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Peter Jackson's The Return of the King


Children are capable, of course, of literary belief, when the story-maker's art is good enough to produce it. That state of mind has been called “willing suspension of disbelief.” But this does not really seem to me a good description of what happens. What really happens is that the story-maker proves a successful “sub-creator.” He makes a Secondary World which your mind can enter. Inside it, what he relates is “true”: it accords with the laws of that world. You therefore believe it, while you are, as it were, inside. The moment disbelief arises, the spell is broken; the magic, or rather art, has failed. You are then out in the Primary World again, looking at the little abortive Secondary World from outside. If you are obliged, by kindliness or circumstance, to stay, then disbelief must be suspended (or stifled), otherwise listening and looking would become intolerable. But this suspension of disbelief is a substitute for the genuine thing, a subterfuge we use when condescending to games or make-believe, or when trying (more or less willingly) to find what virtue we can in the work of an art that has for us failed.

--J.R.R. Tolkien, On Fairy-stories 

Tolkien's The Lord of the Rings has always been a book that requires the sort of literary belief described here. Those who love the work are just those people who are willing to believe in the world that Tolkien created, to experience it from the inside; those who are indifferent or hostile to it seem to be just those people for whom the magical art of “Sub-creation” somehow fails, whether because they insist on (what they call) realistic worlds, or are put off by the prose, or the pacing. Whatever the reason, the art has failed for these people, and if they cannot manage to suspend (or stifle) their disbelief, the reading of Tolkien's tale does indeed become intolerable.

Peter Jackson's interpretations of Tolkien's work similarly demand that the viewers believe, for a few hours, that they are watching a true story: that Frodo and Sam, Sauron and Gandalf, are all real individuals whose tale is unfolding before our eyes. If the magic works, we are carried along in the story, responding in turn with wonder, fear, anger, excitement, and joy. But when the spell is broken, or fails to take effect in the first place, we can see only actors, scenery, scripted lines, costumes, props, and (nowadays) digital artistry. And no matter how impressively executed these are, they are no match for the “real thing”. It seems that those who are fans of Tolkien's books are those most likely to experience this effect when we first see all three of Jackson's films of The Lord of the Rings. On that first viewing, we are more likely to be asking questions like, “Is he going to show Bombadil? How will he portray the Balrog? Why does Galadriel light up like that? Is that how I picture Gollum? Why are they in Osgiliath?” and so on. Each time we ask these questions, we are no longer watching Middle-earth; we are watching a movie in a theatre. The second time around, when we know what is coming, it is a more relaxed experience, and we can sit back and experience it as it is intended: we can watch Jackson's version of Middle-earth from the “inside”, and experience its magic in full measure.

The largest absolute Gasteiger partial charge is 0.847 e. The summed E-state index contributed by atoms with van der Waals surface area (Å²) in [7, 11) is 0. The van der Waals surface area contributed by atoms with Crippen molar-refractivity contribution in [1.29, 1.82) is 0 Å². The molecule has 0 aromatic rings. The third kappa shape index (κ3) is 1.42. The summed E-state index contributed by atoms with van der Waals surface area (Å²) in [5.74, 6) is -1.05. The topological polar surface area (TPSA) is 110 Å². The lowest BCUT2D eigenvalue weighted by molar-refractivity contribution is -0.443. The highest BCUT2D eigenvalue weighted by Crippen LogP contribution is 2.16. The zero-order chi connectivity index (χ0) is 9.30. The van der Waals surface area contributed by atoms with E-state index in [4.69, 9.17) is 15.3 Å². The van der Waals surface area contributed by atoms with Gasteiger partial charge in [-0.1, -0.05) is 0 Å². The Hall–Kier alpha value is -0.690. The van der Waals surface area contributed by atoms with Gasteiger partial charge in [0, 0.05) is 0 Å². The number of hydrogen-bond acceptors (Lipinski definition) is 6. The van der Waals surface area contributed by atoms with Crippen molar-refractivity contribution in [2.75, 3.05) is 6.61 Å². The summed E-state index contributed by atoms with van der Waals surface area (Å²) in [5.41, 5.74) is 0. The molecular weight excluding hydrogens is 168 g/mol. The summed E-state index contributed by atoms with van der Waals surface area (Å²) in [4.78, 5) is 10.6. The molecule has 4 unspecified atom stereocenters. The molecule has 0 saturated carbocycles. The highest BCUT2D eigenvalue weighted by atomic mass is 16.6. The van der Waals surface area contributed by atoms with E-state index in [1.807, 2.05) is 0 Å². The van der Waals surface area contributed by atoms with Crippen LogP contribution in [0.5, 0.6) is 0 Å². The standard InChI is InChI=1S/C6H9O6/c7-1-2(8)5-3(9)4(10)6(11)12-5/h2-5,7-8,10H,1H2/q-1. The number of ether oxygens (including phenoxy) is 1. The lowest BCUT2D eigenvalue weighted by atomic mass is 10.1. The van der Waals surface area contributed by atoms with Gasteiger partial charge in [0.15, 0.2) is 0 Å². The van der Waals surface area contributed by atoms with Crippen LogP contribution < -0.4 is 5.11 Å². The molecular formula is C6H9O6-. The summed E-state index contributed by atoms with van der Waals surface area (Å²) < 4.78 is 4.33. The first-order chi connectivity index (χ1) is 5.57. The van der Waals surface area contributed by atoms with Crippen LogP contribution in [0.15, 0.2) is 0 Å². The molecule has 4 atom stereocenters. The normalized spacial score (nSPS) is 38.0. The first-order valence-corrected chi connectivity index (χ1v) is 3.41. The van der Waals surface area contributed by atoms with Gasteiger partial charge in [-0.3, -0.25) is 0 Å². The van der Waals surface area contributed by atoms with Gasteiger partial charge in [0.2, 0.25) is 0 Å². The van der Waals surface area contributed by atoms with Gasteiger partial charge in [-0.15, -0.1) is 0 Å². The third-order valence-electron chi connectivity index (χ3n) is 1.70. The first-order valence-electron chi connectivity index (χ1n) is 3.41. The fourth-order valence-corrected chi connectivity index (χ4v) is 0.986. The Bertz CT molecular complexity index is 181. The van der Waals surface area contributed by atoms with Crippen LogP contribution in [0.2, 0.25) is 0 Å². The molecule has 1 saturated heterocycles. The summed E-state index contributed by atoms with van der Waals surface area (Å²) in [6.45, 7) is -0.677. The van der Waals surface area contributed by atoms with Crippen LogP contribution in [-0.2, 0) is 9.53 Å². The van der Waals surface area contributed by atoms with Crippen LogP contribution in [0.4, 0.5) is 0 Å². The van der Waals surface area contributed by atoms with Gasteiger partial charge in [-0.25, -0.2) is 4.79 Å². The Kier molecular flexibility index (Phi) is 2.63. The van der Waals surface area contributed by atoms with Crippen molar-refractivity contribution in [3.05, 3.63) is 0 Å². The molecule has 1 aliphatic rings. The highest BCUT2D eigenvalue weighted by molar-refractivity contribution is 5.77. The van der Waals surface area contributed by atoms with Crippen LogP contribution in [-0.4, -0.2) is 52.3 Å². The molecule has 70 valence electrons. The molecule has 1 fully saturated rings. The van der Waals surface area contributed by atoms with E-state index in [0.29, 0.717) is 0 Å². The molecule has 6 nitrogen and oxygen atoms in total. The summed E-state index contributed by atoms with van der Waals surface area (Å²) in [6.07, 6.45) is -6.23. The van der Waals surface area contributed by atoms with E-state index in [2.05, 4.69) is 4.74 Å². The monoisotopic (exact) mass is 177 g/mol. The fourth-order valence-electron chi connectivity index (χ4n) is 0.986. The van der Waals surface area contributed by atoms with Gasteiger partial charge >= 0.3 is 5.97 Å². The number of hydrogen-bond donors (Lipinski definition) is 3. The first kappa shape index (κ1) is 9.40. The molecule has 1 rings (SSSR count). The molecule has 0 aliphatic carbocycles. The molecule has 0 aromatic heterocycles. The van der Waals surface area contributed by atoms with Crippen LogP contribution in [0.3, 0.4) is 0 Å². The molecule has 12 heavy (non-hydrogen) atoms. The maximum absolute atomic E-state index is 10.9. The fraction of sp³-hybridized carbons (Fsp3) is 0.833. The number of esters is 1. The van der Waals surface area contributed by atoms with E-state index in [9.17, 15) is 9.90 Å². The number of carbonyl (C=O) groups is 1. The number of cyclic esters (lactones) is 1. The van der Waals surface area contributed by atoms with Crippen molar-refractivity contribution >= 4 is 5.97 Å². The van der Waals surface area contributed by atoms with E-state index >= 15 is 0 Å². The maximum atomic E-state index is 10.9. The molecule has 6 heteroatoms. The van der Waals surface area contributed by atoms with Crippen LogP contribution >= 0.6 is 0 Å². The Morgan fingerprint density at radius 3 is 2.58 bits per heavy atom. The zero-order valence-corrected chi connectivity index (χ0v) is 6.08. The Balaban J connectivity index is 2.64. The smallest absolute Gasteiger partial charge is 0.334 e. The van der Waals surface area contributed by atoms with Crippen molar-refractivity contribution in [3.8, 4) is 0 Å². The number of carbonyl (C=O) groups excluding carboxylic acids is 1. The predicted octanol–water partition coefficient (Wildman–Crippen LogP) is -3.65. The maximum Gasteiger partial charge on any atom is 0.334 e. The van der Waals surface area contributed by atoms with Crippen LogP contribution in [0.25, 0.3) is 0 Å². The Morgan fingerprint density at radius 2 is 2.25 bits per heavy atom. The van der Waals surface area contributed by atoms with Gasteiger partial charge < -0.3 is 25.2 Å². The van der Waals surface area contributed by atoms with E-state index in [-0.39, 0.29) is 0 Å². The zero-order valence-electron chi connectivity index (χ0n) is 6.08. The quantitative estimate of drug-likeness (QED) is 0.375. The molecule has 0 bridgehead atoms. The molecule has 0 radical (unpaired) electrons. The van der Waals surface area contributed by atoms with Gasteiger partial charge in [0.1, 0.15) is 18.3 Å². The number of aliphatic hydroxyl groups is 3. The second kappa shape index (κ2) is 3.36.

For me, this dichotomy was far more pronounced in The Lord of the Rings: The Return of the King than in the previous two outings. I cannot explain why this was the case, save that it seems to have been a reflection of my own mood at the time of my first viewing, watching with a more critical eye than before. Perhaps I was trying to watch the artistry of the film (and hence, always had at least one eye firmly fixed in our Primary World), rather than simply experiencing the work on its own terms. And in that frame of mind, the film was a disappointment. While I could name several scenes that I thought were well executed, and admired the technical aspects of the film, I had a list of complaints: it was too long; the prologue with Sméagol and Déagol added little to the film; the battle scenes seemed repetitive, and more exhausting than exhilerating; the Army of the Dead was too overpowering and undermined the presence of Aragorn, Gimli, and Legolas; Frodo's awakening in Minas Tirith was more like the ending to the 1939 The Wizard of Oz than the joyous scenes I had hoped for; and the final parting at the Grey Havens left me cold, impatient as I was to get out of the theatre. Note that little of this was from a so-called “purist” standpoint; I simply found the storytelling to be inferior to the previous films.

My estimable collagues Quickbeam and Asfaloth read my opinion, and strongly suggested that I give the film another chance, reminding me that the previous two films had also improved on the second viewing, and suggesting (correctly, I now think) that I had not allowed myself to experience the movie as an entertainment rather than simply as a piece of cinematic art. So at their urging, I saw the film again; perhaps not incidentally, in a much better-equipped and comfortable theatre than where I first had seen it. And when the film was over, with a lump in my throat, I asked Quickbeam, “So, I don't get it: what was that disappointing film I saw the first time?” Because the film I saw the second time was an entirely different experience from the first time I saw it, although every frame was the same. Where the lighting of the beacons of Gondor (possibly the best non-book-canon scene from all three films) was “very well executed” the first time, it was quite literally breathtaking on the second viewing; where the muster of the Rohirrim out of Dunharrow struck me as “quite impressive” the first time, it made my breath catch the second time. And though Gandalf's “Do not weep: for not all tears are an evil” parting line first did get a nod of approval for being accurate to the book, on the second viewing it had me at the verge of tears.